Monday, March 22, 2010

Ad Mann

There is, in certain auteurist circles, a stigma attached to commercials. "A director should never advertise a product." But of course most good films are themselves the products of an industry, and directors invariably advertise their work, ideas they support (and even ones they don't) and the work of the producers who put their projects together. And countless good directors cut their teeth making commercials, and many even better ones used commercial money to pay for projects that didn't have a chance of getting financing. The truth is that the real test of an artist is what he or she does on commission.

Advertising is a funny industry, even stranger than Hollywood: they offer a tiny canvas and vast resources. The same people who wouldn't give $10,000 to fund a feature film (and nowadays it's possible to make a pretty damn good movie on that kind of budget) will gladly drop $1 million to make a minute-long ad.

Ferrari California (Michael Mann, 2008)

Since the start of the 2000s, Michael Mann has directed three ads: two for cars, and one for Nike. The most recent ad, and the least interesting, is a promotional film he directed for the launch of the Ferrari California at the Paris Auto Show in 2008. Like a lot of wealthy men, Mann likes sports cars. And, like (hopefully) every director, he likes filming things. So, for this fairly undemanding project, Ferrari gave him money to do some things he likes for a few minutes. With the exception of the fact that Mann is better at filming fast cars (and private jets and speed boats) than anyone in the history of cinema, it's nothing to write home about. That is, the beauty of Mann's cars is how they fit into the plans of his films; as standalone homages to automotive design, they would be, like this ad, merely pretty.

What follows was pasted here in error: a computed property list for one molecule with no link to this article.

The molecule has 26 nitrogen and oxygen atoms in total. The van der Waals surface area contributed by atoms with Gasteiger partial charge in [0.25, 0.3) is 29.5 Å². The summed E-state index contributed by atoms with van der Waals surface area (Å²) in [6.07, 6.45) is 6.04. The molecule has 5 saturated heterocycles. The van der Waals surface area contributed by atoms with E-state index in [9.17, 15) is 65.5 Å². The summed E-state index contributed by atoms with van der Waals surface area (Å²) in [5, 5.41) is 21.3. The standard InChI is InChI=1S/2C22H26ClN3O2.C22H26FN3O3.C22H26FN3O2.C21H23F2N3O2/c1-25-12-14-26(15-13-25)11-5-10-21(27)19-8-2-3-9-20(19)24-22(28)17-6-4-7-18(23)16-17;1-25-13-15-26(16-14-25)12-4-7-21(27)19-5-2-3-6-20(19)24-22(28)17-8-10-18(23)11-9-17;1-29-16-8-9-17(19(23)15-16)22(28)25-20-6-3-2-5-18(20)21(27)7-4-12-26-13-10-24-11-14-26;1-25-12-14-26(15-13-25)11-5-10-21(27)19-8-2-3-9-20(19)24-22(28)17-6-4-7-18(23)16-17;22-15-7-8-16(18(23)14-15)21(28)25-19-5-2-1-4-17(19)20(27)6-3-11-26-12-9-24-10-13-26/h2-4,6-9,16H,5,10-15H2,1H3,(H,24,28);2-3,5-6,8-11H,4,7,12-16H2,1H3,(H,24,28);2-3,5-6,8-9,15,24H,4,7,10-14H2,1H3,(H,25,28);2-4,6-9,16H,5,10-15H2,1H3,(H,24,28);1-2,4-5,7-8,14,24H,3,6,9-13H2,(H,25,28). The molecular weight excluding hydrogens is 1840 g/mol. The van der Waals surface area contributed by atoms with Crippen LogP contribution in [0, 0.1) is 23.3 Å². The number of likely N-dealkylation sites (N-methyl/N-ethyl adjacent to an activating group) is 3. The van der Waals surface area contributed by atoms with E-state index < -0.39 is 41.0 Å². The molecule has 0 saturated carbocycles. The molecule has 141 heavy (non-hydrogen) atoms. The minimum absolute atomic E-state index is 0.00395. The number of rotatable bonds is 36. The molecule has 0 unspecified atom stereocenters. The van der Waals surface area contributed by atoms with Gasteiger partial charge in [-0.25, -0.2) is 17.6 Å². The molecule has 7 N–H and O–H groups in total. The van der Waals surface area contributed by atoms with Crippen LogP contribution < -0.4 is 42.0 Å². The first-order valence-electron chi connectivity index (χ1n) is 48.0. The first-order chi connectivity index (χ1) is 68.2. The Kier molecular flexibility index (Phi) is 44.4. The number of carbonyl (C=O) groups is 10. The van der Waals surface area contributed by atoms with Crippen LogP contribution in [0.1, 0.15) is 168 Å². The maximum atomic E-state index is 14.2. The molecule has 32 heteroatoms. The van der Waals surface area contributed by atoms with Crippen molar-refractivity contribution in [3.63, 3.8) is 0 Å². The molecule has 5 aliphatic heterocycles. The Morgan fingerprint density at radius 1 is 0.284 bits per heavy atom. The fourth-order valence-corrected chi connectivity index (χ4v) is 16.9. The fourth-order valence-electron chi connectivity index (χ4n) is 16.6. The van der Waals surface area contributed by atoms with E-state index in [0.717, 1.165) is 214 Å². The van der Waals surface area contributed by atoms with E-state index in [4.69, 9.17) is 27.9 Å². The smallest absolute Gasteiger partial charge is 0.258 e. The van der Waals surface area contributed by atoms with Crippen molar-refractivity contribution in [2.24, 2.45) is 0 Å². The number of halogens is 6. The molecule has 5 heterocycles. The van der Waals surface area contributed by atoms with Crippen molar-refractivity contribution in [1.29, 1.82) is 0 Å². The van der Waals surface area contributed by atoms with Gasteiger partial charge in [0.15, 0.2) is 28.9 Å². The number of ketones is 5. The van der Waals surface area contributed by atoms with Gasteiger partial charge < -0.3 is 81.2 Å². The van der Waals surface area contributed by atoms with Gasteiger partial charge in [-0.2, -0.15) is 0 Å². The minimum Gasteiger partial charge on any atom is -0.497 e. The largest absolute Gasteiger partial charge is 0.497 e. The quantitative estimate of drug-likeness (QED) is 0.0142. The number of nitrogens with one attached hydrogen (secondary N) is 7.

Lucky Star (Michael Mann, 2002)

Lucky Star is much better, and the best, messiest and most fully-realized of Mann's 2000s commercials. It's a two-minute ad for Mercedes-Benz which Mann originally directed for the UK market in 2002. It ended up being the test drive of the approach he'd take for his subsequent features, the first tryout of the digital aesthetic (and of some casting ideas as well -- you'll recognize the Portuguese bartender from Miami Vice as one of the "leads" here; in fact the whole short seems like a screen test for that film -- Benicio Del Toro has never more closely resembled Colin Farrell than here). Part of what makes it seem "fully-formed" is the fact that Mann developed the ad as a "real movie," and his contract included the stipulation that he could turn it into a feature if he wanted to. He even hired his regular production staff. It's a pretty good set-up: Benicio Del Toro's a professional gambler and stock trader with preternatural luck who arouses everyone's suspicions because of his winning streaks.

Leave Nothing (Michael Mann, 2007)

Leave Nothing, a Nike ad that ran during the Super Bowl, is more of a standard "trick film" commercial, a neat little minute made possible by a lot fancy special effects. It's as straight as Lucky Star is confusing. Per Mann's famous tendency to revisit his own work, the score from Last of the Mohicans is used. But what's actually better than the morphing effect that connects disparate shots in the ad is the kinetic quality of the images and the tactile sound effects. The trick is less impressive than the tackles and passes. Leave Nothing does something no film has managed: it makes American football look like an exciting sport. The "how did they do that?" quality that makes these sorts of commercials successful viral videos isn't in the CGI, but in the movement of the players.


thomas said...

hi -

thanks for efforts, it's highly appreciated!

however, just a heads up: the soundtrack of the ferrari clip is not the original one. there's a lot of heated discussion in the video comments regarding this matter.

you might want to take this video

which features, as far as i know, the original soundtrack of the clip.


Ignatiy Vishnevetsky said...

Much thanks, thomas.

I've embedded the clip you recommended. I hadn't been aware that the music in the previous one was not part of the ad. And you're right -- the original sound makes quite a difference.